Sign up for our daily Newsletter and stay up to date with all the latest news!

Subscribe I am already a subscriber

You are using software which is blocking our advertisements (adblocker).

As we provide the news for free, we are relying on revenues from our banners. So please disable your adblocker and reload the page to continue using this site.

Click here for a guide on disabling your adblocker.

Sign up for our daily Newsletter and stay up to date with all the latest news!

Subscribe I am already a subscriber

“More South African citrus exporters send fruit to Russia than in the past”

South Africa's citrus exports to Russia have returned to normal volumes over the past two seasons, with consumers in the market said to change their habits by demanding higher class fruit. "The traditional perception is of Russia as a market that has gladly received Class 2 fruit. Over the past few years this perception has changed, it is now very difficultly to trade Class 2 fruit there," says Jan Carel Kritzinger, marketing manager of the export company Zest Fruit, who has Russia as one of their main export markets.

He says the Russian consumer perception and demand for better quality fruit has completely changed. "The cost that their consumer now pays is more, due to the supply chain that is driving prices higher, they now wish to have decent fruit quality. The traditional sizes of fruit will remain the same for this market."

They are seeing a negative effect of Russian banks that will no longer trade in Dollars (USD). In the past, we could go through a broker in Europe, but that has been stopped. We're unsure where we stand, we will see over the next few weeks. The other option is to have payments in Chinese Yuan, which also has its challenges. People are also saying that Russian banks need to trade fewer dollars, while some can still trade at expensive rates. There's still two banks who trade in dollars," says Kritzinger.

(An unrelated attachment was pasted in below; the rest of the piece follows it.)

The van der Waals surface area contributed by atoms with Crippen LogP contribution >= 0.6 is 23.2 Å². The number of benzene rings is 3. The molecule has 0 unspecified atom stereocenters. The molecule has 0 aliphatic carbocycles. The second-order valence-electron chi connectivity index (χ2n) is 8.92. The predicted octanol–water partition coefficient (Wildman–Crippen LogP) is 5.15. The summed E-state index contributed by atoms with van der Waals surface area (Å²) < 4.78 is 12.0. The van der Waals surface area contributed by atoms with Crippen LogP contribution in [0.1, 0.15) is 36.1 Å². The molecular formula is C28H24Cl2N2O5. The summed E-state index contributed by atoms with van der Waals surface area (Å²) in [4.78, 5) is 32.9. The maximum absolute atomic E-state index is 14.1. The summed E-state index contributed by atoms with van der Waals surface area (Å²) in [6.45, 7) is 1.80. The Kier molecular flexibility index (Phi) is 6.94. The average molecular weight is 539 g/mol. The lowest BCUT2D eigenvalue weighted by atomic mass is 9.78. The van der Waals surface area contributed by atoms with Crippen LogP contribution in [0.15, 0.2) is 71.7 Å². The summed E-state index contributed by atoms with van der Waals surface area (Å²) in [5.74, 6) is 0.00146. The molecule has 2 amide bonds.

Looking at South Africa's export figures to Russia up to week 23, compared to the same time that the war in Ukraine started in 2022, the exports to Russia are 60% more year to date. "Star Ruby grapefruit is more than 2022, but 20% less than last year. Consumption is the big driver. Lemons are the same as the previous season, those volumes are closer to a traditional year. Oranges are behind in the industry, mainly due to high local juice prices. Soft citrus volumes are the same as last year, which is more than the previous season. To date, Russia exports were normal."

Besides Russia as their key market, the spread of markets differs from company to company. "Russia remain a key market for South African producers," states Kritzinger.

Kritzinger says if anything he notes even more suppliers of citrus from South Africa to Russia. "Compared to 2022 there are more players from South Africa to Russia - referring to Russian retailers especially. The move is to supply directly to retail, which makes the collecting of money easier. Retail works strictly on a contractual basis, while in wholesale there's more trading, and it comes with higher risk."

He says the 2024 South African citrus season is very unpredictable. "The winter cold came too late, it played a big role in the late colouring. The harvest is spread further and now we had the rain. This season is very unpredictable. If you look at the later product, we hope that the current small sizes that we see will not be the same throughout the season," concludes Kritzinger.

For more information:
Jan Carel Kritzinger
Zest Fruit
Tel: 021 888 9100
[email protected]